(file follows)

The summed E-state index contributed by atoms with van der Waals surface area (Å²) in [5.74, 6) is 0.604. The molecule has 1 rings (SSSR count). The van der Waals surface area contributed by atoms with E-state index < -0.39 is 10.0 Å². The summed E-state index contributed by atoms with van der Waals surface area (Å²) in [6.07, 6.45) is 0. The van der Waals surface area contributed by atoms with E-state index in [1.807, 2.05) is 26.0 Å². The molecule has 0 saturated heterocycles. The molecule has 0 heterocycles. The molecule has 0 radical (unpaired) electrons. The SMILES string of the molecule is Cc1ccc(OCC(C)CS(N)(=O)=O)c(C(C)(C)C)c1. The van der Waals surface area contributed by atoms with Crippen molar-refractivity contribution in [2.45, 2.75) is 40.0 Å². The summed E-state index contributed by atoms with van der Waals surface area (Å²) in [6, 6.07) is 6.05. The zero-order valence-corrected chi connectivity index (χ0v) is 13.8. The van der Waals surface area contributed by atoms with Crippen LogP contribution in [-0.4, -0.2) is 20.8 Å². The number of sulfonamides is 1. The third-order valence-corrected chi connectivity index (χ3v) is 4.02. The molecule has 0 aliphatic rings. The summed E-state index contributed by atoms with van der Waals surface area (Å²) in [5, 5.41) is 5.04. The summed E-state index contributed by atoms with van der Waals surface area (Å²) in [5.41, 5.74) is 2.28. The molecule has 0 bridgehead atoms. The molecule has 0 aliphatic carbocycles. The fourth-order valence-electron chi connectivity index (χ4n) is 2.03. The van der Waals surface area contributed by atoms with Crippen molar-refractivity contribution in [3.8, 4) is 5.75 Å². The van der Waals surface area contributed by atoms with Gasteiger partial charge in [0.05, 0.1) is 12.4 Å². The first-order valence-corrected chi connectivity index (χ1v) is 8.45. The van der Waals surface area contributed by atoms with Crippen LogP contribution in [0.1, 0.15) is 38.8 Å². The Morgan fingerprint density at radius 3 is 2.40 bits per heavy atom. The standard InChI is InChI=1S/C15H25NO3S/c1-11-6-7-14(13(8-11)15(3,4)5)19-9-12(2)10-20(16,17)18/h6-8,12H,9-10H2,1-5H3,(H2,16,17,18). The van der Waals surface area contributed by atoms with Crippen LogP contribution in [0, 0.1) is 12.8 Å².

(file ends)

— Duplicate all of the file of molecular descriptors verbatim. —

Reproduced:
The summed E-state index contributed by atoms with van der Waals surface area (Å²) in [5.74, 6) is 0.604. The molecule has 1 rings (SSSR count). The van der Waals surface area contributed by atoms with E-state index < -0.39 is 10.0 Å². The summed E-state index contributed by atoms with van der Waals surface area (Å²) in [6.07, 6.45) is 0. The van der Waals surface area contributed by atoms with E-state index in [1.807, 2.05) is 26.0 Å². The molecule has 0 saturated heterocycles. The molecule has 0 heterocycles. The molecule has 0 radical (unpaired) electrons. The SMILES string of the molecule is Cc1ccc(OCC(C)CS(N)(=O)=O)c(C(C)(C)C)c1. The van der Waals surface area contributed by atoms with Crippen molar-refractivity contribution in [2.45, 2.75) is 40.0 Å². The summed E-state index contributed by atoms with van der Waals surface area (Å²) in [6, 6.07) is 6.05. The zero-order valence-corrected chi connectivity index (χ0v) is 13.8. The van der Waals surface area contributed by atoms with Crippen LogP contribution in [-0.4, -0.2) is 20.8 Å². The number of sulfonamides is 1. The third-order valence-corrected chi connectivity index (χ3v) is 4.02. The molecule has 0 aliphatic rings. The summed E-state index contributed by atoms with van der Waals surface area (Å²) in [5, 5.41) is 5.04. The summed E-state index contributed by atoms with van der Waals surface area (Å²) in [5.41, 5.74) is 2.28. The molecule has 0 bridgehead atoms. The molecule has 0 aliphatic carbocycles. The fourth-order valence-electron chi connectivity index (χ4n) is 2.03. The van der Waals surface area contributed by atoms with Crippen molar-refractivity contribution in [3.8, 4) is 5.75 Å². The van der Waals surface area contributed by atoms with Gasteiger partial charge in [0.05, 0.1) is 12.4 Å². The first-order valence-corrected chi connectivity index (χ1v) is 8.45. The van der Waals surface area contributed by atoms with Crippen LogP contribution in [0.1, 0.15) is 38.8 Å². The Morgan fingerprint density at radius 3 is 2.40 bits per heavy atom. The standard InChI is InChI=1S/C15H25NO3S/c1-11-6-7-14(13(8-11)15(3,4)5)19-9-12(2)10-20(16,17)18/h6-8,12H,9-10H2,1-5H3,(H2,16,17,18). The van der Waals surface area contributed by atoms with Crippen LogP contribution in [0, 0.1) is 12.8 Å².